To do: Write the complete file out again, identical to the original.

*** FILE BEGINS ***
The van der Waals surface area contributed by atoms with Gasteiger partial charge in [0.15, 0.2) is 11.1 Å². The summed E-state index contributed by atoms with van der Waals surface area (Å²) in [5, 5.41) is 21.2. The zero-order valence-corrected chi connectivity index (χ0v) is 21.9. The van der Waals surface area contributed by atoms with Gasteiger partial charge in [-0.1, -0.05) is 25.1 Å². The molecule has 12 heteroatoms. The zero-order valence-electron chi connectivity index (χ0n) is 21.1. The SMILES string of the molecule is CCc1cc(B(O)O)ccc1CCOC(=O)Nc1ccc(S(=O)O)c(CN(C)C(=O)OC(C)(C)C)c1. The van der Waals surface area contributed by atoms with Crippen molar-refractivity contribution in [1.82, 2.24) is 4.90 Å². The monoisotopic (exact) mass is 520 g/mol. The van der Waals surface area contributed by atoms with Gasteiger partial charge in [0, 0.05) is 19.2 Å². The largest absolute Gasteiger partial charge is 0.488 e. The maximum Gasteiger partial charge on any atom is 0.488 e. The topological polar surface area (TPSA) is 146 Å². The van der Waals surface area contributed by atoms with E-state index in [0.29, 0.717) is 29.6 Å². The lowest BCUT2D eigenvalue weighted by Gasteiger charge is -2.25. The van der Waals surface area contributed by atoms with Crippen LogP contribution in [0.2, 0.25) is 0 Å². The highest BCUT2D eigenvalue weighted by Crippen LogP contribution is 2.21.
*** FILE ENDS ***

The van der Waals surface area contributed by atoms with Gasteiger partial charge in [0.15, 0.2) is 11.1 Å². The summed E-state index contributed by atoms with van der Waals surface area (Å²) in [5, 5.41) is 21.2. The zero-order valence-corrected chi connectivity index (χ0v) is 21.9. The van der Waals surface area contributed by atoms with Gasteiger partial charge in [-0.1, -0.05) is 25.1 Å². The molecule has 12 heteroatoms. The zero-order valence-electron chi connectivity index (χ0n) is 21.1. The SMILES string of the molecule is CCc1cc(B(O)O)ccc1CCOC(=O)Nc1ccc(S(=O)O)c(CN(C)C(=O)OC(C)(C)C)c1. The van der Waals surface area contributed by atoms with Crippen molar-refractivity contribution in [1.82, 2.24) is 4.90 Å². The monoisotopic (exact) mass is 520 g/mol. The van der Waals surface area contributed by atoms with Gasteiger partial charge in [0, 0.05) is 19.2 Å². The largest absolute Gasteiger partial charge is 0.488 e. The maximum Gasteiger partial charge on any atom is 0.488 e. The topological polar surface area (TPSA) is 146 Å². The van der Waals surface area contributed by atoms with E-state index in [0.29, 0.717) is 29.6 Å². The lowest BCUT2D eigenvalue weighted by Gasteiger charge is -2.25. The van der Waals surface area contributed by atoms with Crippen LogP contribution in [0.2, 0.25) is 0 Å². The highest BCUT2D eigenvalue weighted by Crippen LogP contribution is 2.21.